and beat them with His club, breaking their hands and legs. ( Krishna Book Vol. II, pg.194)

This version came from this equally beautiful site:

     "The King of Kalinga was a friend of Rukmi's and he gave him ill advice to play with Balarama and thus defeat Him in a bet. Amongst the ksatriya kings, betting and gambling in chess was not uncommon. If someone challenged a friend to play on the chessboard, the friend could not deny the challenge. Sri Balaramaji was not a very expert chess player, and this was known to the King of Kalinga. So Rukmi was advised to retaliate against the family members of Krsna by challenging Balarama to play chess. Although not a very expert chess player, Sri Balaramaji was very enthusiastic in sporting activities. He accepted the challenge of Rukmi and sat down to play. Betting was with gold coins, and Balarama first of all challenged with one hundred coins, then 1,000 coins, then 10,000 coins. Each time, Balarama lost, and Rukmi became victorious.
     Sri Balarama's losing the game was an opportunity for the King of Kalinga to criticize Krsna and Balarama. Thus the King of Kalinga was talking jokingly and purposefully showing his teeth to Balarama. Because Balarama was the loser in the game, He was a little intolerant of the sarcastic joking words. He became a little agitated, and when Rukmi again challenged Balarama, he made a bet of 100,000 gold coins. Fortunately, this time Balarama won. Although Balaramaji had won, Rukmi, out of his cunningness, began to claim that Balarama was the loser and that he himself had won. Because of this lie, Balaramaji became most angry with Rukmi. His agitation was so sudden and great that it appeared like a tidal wave in the ocean on a full moon day. Balarama's eyes are naturally reddish, and when He became agitated and angry His eyes became more reddish. This time He challenged and made a bet of a hundred million coins.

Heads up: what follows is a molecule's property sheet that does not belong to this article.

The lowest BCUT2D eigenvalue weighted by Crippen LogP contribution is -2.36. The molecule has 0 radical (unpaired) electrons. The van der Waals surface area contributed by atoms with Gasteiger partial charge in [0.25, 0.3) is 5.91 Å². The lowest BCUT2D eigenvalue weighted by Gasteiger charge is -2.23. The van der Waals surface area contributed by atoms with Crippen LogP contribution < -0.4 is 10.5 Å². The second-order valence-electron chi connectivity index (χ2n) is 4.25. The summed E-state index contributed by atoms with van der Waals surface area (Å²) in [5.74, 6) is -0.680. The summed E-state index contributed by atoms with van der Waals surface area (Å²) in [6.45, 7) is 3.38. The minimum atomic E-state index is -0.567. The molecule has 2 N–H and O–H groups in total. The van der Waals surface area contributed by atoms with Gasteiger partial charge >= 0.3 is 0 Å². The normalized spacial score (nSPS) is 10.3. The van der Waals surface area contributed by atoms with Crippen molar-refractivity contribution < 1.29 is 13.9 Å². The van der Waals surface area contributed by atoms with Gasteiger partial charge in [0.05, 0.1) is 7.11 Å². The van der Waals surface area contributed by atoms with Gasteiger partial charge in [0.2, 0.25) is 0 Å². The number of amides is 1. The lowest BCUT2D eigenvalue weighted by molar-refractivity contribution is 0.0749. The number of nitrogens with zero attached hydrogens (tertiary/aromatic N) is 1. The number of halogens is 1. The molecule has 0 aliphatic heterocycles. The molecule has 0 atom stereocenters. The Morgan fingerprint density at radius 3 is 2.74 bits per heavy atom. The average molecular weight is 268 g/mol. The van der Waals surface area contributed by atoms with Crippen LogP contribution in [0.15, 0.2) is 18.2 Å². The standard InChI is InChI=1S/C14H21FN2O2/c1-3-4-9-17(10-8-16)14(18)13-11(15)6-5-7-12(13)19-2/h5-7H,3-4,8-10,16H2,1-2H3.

Again Balarama was the winner according to the rules of chess, but Rukmi again cunningly began to claim that he had won. Rukmi appealed to the princes present, and he especially mentioned the name of the King of Kalinga. At that time there was a voice from the air during the dispute, and it announced that for all honest purposes Balarama, the actual winner of this game, was being abused and that the statement of Rukmi that he had won was absolutely false.